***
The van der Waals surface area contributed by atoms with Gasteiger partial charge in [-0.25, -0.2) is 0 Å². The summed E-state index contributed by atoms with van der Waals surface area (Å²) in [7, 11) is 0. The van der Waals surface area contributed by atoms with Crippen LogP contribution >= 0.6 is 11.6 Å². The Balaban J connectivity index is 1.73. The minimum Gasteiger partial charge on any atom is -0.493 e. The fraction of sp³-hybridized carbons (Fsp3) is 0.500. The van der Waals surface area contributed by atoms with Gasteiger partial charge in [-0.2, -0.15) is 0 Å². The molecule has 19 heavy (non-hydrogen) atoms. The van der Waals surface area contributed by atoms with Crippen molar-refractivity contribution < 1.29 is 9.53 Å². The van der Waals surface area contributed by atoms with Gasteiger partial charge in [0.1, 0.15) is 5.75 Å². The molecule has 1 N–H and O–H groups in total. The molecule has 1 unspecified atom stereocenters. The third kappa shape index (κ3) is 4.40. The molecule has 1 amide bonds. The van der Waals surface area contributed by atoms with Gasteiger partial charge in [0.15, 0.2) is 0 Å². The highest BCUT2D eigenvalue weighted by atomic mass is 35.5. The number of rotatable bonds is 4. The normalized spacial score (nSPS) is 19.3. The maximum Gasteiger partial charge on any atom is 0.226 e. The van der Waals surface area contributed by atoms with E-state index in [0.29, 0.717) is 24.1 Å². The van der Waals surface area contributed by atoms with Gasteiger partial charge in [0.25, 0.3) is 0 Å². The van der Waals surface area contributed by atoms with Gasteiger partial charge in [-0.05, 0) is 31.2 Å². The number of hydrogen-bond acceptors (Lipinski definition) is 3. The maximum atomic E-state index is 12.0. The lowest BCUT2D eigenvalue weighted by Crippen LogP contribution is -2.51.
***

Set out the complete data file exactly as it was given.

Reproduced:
The van der Waals surface area contributed by atoms with Gasteiger partial charge in [-0.25, -0.2) is 0 Å². The summed E-state index contributed by atoms with van der Waals surface area (Å²) in [7, 11) is 0. The van der Waals surface area contributed by atoms with Crippen LogP contribution >= 0.6 is 11.6 Å². The Balaban J connectivity index is 1.73. The minimum Gasteiger partial charge on any atom is -0.493 e. The fraction of sp³-hybridized carbons (Fsp3) is 0.500. The van der Waals surface area contributed by atoms with Gasteiger partial charge in [-0.2, -0.15) is 0 Å². The molecule has 19 heavy (non-hydrogen) atoms. The van der Waals surface area contributed by atoms with Crippen molar-refractivity contribution < 1.29 is 9.53 Å². The van der Waals surface area contributed by atoms with Gasteiger partial charge in [0.1, 0.15) is 5.75 Å². The molecule has 1 N–H and O–H groups in total. The molecule has 1 unspecified atom stereocenters. The third kappa shape index (κ3) is 4.40. The molecule has 1 amide bonds. The van der Waals surface area contributed by atoms with Gasteiger partial charge in [0.15, 0.2) is 0 Å². The highest BCUT2D eigenvalue weighted by atomic mass is 35.5. The number of rotatable bonds is 4. The normalized spacial score (nSPS) is 19.3. The maximum Gasteiger partial charge on any atom is 0.226 e. The van der Waals surface area contributed by atoms with E-state index in [0.29, 0.717) is 24.1 Å². The van der Waals surface area contributed by atoms with Gasteiger partial charge in [0.25, 0.3) is 0 Å². The van der Waals surface area contributed by atoms with Gasteiger partial charge in [-0.05, 0) is 31.2 Å². The number of hydrogen-bond acceptors (Lipinski definition) is 3. The maximum atomic E-state index is 12.0. The lowest BCUT2D eigenvalue weighted by Crippen LogP contribution is -2.51.